Conventional vs organic farming

One of the best ways to help prevent soil depletion is to practice sustainable, organic farming. The majority of crops, however, are grown conventionally. Conventional farmers use pesticides, herbicides, and fungicides to fight pests, infections, and weeds as well as use synthetic fertilizers to provide nutrition to their crops. 

Read about top 10 reasons to eat organic

The use of synthetic pest control products may seem like a good way to control weeds and pests, but pesticides, herbicides, and fungicides also destroy beneficial microbes in the soil. They are associated with numerous acute and chronic health problems, including neurological and reproductive disorders, asthma, eye and skin irritation, nausea, vomiting, diarrhea, loss of consciousness, extreme weakness, and seizures. Chronic or long-term exposure has been associated with Parkinson’s disease, depression, attention and hyperactivity disorder, and cancer.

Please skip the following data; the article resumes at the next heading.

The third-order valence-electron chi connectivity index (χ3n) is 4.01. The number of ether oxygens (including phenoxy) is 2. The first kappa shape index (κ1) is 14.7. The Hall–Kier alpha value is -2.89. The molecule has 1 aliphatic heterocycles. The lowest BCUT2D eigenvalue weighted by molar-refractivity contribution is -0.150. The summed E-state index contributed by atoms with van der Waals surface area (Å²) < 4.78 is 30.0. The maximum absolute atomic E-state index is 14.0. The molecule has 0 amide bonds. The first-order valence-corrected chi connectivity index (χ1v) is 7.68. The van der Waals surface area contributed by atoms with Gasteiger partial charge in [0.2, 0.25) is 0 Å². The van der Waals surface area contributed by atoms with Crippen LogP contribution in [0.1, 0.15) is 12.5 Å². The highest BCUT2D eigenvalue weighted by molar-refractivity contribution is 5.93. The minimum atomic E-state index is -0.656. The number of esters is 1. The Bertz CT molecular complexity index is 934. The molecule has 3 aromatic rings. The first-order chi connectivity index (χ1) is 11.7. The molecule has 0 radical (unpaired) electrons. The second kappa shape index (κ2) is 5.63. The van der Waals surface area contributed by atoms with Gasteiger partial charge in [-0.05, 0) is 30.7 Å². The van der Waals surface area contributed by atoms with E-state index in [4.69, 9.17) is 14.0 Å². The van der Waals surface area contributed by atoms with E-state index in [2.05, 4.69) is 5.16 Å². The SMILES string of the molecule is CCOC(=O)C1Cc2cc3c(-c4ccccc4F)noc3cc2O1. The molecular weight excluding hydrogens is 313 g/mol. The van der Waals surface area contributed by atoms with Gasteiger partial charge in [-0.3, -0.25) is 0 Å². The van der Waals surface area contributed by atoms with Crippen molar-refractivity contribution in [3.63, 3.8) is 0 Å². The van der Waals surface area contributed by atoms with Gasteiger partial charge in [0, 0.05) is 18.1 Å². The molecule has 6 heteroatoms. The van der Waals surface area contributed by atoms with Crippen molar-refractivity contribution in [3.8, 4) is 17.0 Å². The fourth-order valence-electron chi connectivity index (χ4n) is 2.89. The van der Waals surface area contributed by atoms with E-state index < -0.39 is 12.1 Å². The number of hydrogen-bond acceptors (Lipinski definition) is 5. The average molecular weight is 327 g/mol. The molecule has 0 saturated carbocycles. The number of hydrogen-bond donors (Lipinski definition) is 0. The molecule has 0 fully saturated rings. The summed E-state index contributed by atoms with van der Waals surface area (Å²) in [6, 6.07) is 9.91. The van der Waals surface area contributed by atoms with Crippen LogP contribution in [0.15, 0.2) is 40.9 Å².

Synthetic products also can interfere with pollination by damaging honeybee and butterfly populations. This interference can have a devastating impact on crops worldwide.

When synthetic, inorganic fertilizers are applied to crops, they destroy the beneficial microbes in the soil. The nitrogen in these fertilizers also leaves residues, such as ammonia and nitrate, which eventually make their way into rivers, groundwater, and the oceans, where they are dangerous to aquatic life.

Organic farming relies on natural approaches—both modern ones and those used by farmers from centuries past–such as composing, rotational grazing, cover crops, crop rotation, beneficial insects for pest control, and planting cycles adapted to the location to maintain healthy soil and to produce nutritious food. 

In a nutshell, “Conventional and organic farming methods have different consequences on the environment and people. Conventional agriculture causes increased greenhouse gas emissions, soil erosion, water pollution, and threatens human health,” according to the Rodale Institute, while “Organic farming has a smaller carbon footprint, conserves and builds soil health, replenishes natural ecosystems for cleaner water and air, all without toxic pesticide residues.”